Evan Ware writes music of angular, bristling energy, with moments ranging from clamorous sublimity to reverent tenderness. His works are built on kinetic polyrhythmic textures, exploring processes of space, flux, and development while always maintaining an ear for melody and tonal relations.Through his music, Evan accesses overarching themes of alienation and longing for return, reconnection, reconciliation, compassion, and the recognition of innate beauty. His works have focused specifically on issues of mental illness (Leaving for clarinet, 2008 and Claire de lune intellectuel, 2009); violence, gender, and power (Luminous/Pitiless, 2011); and childhood trauma (The Quietest of Whispers, 2014). The qualities and sounds of Evan’s music are reflected in his love for trains: the liminality of transit between points, comfort in change, moving towards loved ones, moving through memory (of personal history, of national and local history). The routes, schedules and the rhythm of the tracks are at the core of his own obsession with rhythm, the rhythm of our transit through our lives.
To access these themes, he uses techniques derived from influences as far-reaching as Brahms and Sibelius to Ligeti, Luther Adams, and Xenakis; Medieval organum to American minimalism and micropolyphony; Brian Current’s slanted time meeting the metered pulses of Reich. Above all, the counterpoint and homogeneity of musical pulses provide the central tensions in Evan’s music. Multiple pulses exist and interact, sometimes together— creating relatively stable textures, much like the overlapping rhythms in Brahms’ late piano works—sometimes not, morphing and changing over the course of a piece, reflecting the way we experience life and our own inner dialogue, with its multiple, sometimes competing narratives and voice.
His study in rhythms was further deepened by the year he spent learning Noh theatre music in Japan (2011-2012) with the National Noh Theatre’s Yuichiro Hayashi. Also while in Japan, Evan furthered his studies in Zen Buddhism, particularly by practicing the art of Japanese swordsmanship, kendo. Through this discipline, its practice of stillness and no-mind, he learns to look for what is needed from within, a disposition he emphasizes as much in his teaching as in his learning. He has explored some of these ideas through a growing interest in miniatures, exemplified in his Haiku for alto flute (2009), in which each “haiku” contains only seventeen notes.
Evan’s music has been performed in the United States, Canada, Germany, the Netherlands, and New Zealand by the Orchestre Métropolitain du Grand Montréal, the Windsor Symphony Orchestra, the Arraymusic Ensemble, members of the National Arts Centre Orchestra, the Nouvel Ensemble Moderne, the University of Michigan Symphony Orchestra, the Donald Sinta Saxophone Quartet, the New Zealand Clarinet Quartet, the Musings Ensemble, cellist Paul Dwyer, cellist/dancer Anne Davison, and the University of Michigan Javanese Gamelan Ensemble, at such venues as the Ottawa International Chamber Music Festival, the Mad Air Project in New York City, the Music 08 Festival in Cincinnati, the Festival Musique Jusqu’aux Oreilles in Montreal, and on CBC Radio 2.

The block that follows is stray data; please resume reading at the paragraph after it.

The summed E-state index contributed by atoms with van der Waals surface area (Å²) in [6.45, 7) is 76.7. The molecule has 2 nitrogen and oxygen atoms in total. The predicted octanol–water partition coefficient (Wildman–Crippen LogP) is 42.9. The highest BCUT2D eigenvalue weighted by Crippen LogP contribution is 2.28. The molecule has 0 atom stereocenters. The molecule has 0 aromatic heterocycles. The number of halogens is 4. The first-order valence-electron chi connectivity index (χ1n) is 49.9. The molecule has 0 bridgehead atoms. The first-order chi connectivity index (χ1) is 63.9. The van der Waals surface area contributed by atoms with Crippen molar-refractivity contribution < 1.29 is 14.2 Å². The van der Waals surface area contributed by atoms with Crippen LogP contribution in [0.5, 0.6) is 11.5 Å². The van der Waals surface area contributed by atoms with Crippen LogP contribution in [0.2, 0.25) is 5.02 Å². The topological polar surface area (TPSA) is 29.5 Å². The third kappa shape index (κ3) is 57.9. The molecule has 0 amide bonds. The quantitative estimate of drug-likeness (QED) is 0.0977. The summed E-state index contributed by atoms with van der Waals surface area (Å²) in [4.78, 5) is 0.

Evan maintains an active career as a music theorist, with interests in musical reinterpretations, especially cover songs, contrafacta, and standards. His work has been published in the volume Hard Core, Punk, and Other Junk (2014). He has presented at national, international, and regional conferences including the Society for Music Theory, the International Association for the Study of Popular Music, Music Theory Midwest, and Music Theory Southeast. He maintains a strong secondary area in film and television music, having given conferences at Music and the Moving Image and the Society for Cinema and Media Studies. Along with Jessica Getman and Brooke McCorkle, Evan is working on a volume of collected essays on music and utopia in Star Trek, the first scholarly book to address music in the franchise.
A passionate advocate for contemporary music, Evan is the founder of ONMC-CMNO (Ottawa New Music Creators/Créateurs de musique nouvelle de l’Outaouais), a non-profit organization dedicated to nurturing the development of a sustainable infrastructure for new music creation in Ottawa, Canada.
He currently lives in Atlanta, Georgia where is a Visiting Lecturer in Music Theory at Georgia State University. In the fall of 2017 he will join the faculty of Central Michigan University as Assistant Professor of Composition.